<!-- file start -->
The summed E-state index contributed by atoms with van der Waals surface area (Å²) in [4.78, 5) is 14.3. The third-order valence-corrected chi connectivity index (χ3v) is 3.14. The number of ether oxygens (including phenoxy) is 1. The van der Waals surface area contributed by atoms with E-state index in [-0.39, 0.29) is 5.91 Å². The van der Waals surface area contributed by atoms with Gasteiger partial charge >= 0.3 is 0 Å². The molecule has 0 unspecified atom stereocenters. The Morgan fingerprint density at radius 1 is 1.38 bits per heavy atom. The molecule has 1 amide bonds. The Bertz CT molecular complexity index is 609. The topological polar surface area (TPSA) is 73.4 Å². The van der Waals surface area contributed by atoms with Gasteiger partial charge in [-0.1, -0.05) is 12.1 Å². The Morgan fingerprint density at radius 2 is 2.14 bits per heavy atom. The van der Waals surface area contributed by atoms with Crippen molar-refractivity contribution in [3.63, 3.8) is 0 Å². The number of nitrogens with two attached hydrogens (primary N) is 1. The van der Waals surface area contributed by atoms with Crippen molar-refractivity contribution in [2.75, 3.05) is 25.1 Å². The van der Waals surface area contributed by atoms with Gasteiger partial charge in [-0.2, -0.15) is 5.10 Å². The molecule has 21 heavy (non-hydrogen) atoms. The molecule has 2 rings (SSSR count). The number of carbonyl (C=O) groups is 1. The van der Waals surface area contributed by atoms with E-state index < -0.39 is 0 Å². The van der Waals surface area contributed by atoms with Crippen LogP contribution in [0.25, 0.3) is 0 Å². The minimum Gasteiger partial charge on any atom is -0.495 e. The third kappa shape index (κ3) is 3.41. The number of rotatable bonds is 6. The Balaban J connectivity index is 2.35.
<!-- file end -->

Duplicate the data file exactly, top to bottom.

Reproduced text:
The summed E-state index contributed by atoms with van der Waals surface area (Å²) in [4.78, 5) is 14.3. The third-order valence-corrected chi connectivity index (χ3v) is 3.14. The number of ether oxygens (including phenoxy) is 1. The van der Waals surface area contributed by atoms with E-state index in [-0.39, 0.29) is 5.91 Å². The van der Waals surface area contributed by atoms with Gasteiger partial charge >= 0.3 is 0 Å². The molecule has 0 unspecified atom stereocenters. The Morgan fingerprint density at radius 1 is 1.38 bits per heavy atom. The molecule has 1 amide bonds. The Bertz CT molecular complexity index is 609. The topological polar surface area (TPSA) is 73.4 Å². The van der Waals surface area contributed by atoms with Gasteiger partial charge in [-0.1, -0.05) is 12.1 Å². The Morgan fingerprint density at radius 2 is 2.14 bits per heavy atom. The van der Waals surface area contributed by atoms with Crippen molar-refractivity contribution in [3.63, 3.8) is 0 Å². The number of nitrogens with two attached hydrogens (primary N) is 1. The van der Waals surface area contributed by atoms with Crippen molar-refractivity contribution in [2.75, 3.05) is 25.1 Å². The van der Waals surface area contributed by atoms with Gasteiger partial charge in [-0.2, -0.15) is 5.10 Å². The molecule has 21 heavy (non-hydrogen) atoms. The molecule has 2 rings (SSSR count). The number of carbonyl (C=O) groups is 1. The van der Waals surface area contributed by atoms with E-state index < -0.39 is 0 Å². The van der Waals surface area contributed by atoms with Crippen LogP contribution in [0.25, 0.3) is 0 Å². The minimum Gasteiger partial charge on any atom is -0.495 e. The third kappa shape index (κ3) is 3.41. The number of rotatable bonds is 6. The Balaban J connectivity index is 2.35.